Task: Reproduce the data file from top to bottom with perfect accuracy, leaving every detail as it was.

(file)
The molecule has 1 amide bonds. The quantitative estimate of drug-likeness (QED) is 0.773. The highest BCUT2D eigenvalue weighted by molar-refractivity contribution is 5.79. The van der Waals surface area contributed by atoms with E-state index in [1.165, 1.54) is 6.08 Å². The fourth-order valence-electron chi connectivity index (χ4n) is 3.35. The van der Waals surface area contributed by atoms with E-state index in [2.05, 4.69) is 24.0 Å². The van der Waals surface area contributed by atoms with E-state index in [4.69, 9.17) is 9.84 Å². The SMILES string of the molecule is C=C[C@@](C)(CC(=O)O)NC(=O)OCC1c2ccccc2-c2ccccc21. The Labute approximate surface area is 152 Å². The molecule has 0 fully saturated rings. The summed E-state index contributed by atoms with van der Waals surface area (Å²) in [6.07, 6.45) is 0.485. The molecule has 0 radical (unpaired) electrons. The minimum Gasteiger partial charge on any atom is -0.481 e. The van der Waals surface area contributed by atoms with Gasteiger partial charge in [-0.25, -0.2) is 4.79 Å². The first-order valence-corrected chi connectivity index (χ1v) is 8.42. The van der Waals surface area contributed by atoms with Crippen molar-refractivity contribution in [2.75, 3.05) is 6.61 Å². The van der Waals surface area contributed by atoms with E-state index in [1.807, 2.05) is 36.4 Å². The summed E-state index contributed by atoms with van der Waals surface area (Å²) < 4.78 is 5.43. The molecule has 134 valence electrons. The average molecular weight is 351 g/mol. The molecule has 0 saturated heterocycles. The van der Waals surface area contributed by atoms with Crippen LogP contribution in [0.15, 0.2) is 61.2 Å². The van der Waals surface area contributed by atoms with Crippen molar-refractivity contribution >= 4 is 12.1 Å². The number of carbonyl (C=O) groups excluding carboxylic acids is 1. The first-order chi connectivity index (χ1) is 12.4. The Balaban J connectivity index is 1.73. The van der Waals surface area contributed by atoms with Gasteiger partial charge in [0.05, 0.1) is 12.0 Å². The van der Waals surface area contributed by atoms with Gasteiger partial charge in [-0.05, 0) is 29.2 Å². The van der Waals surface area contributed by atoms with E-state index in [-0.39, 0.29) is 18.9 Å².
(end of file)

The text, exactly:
The molecule has 1 amide bonds. The quantitative estimate of drug-likeness (QED) is 0.773. The highest BCUT2D eigenvalue weighted by molar-refractivity contribution is 5.79. The van der Waals surface area contributed by atoms with E-state index in [1.165, 1.54) is 6.08 Å². The fourth-order valence-electron chi connectivity index (χ4n) is 3.35. The van der Waals surface area contributed by atoms with E-state index in [2.05, 4.69) is 24.0 Å². The van der Waals surface area contributed by atoms with E-state index in [4.69, 9.17) is 9.84 Å². The SMILES string of the molecule is C=C[C@@](C)(CC(=O)O)NC(=O)OCC1c2ccccc2-c2ccccc21. The Labute approximate surface area is 152 Å². The molecule has 0 fully saturated rings. The summed E-state index contributed by atoms with van der Waals surface area (Å²) in [6.07, 6.45) is 0.485. The molecule has 0 radical (unpaired) electrons. The minimum Gasteiger partial charge on any atom is -0.481 e. The van der Waals surface area contributed by atoms with Gasteiger partial charge in [-0.25, -0.2) is 4.79 Å². The first-order valence-corrected chi connectivity index (χ1v) is 8.42. The van der Waals surface area contributed by atoms with Crippen molar-refractivity contribution in [2.75, 3.05) is 6.61 Å². The van der Waals surface area contributed by atoms with E-state index in [1.807, 2.05) is 36.4 Å². The summed E-state index contributed by atoms with van der Waals surface area (Å²) < 4.78 is 5.43. The molecule has 134 valence electrons. The average molecular weight is 351 g/mol. The molecule has 0 saturated heterocycles. The van der Waals surface area contributed by atoms with Crippen LogP contribution in [0.15, 0.2) is 61.2 Å². The van der Waals surface area contributed by atoms with Crippen molar-refractivity contribution >= 4 is 12.1 Å². The number of carbonyl (C=O) groups excluding carboxylic acids is 1. The first-order chi connectivity index (χ1) is 12.4. The Balaban J connectivity index is 1.73. The van der Waals surface area contributed by atoms with Gasteiger partial charge in [0.05, 0.1) is 12.0 Å². The van der Waals surface area contributed by atoms with Gasteiger partial charge in [-0.05, 0) is 29.2 Å². The van der Waals surface area contributed by atoms with E-state index in [-0.39, 0.29) is 18.9 Å².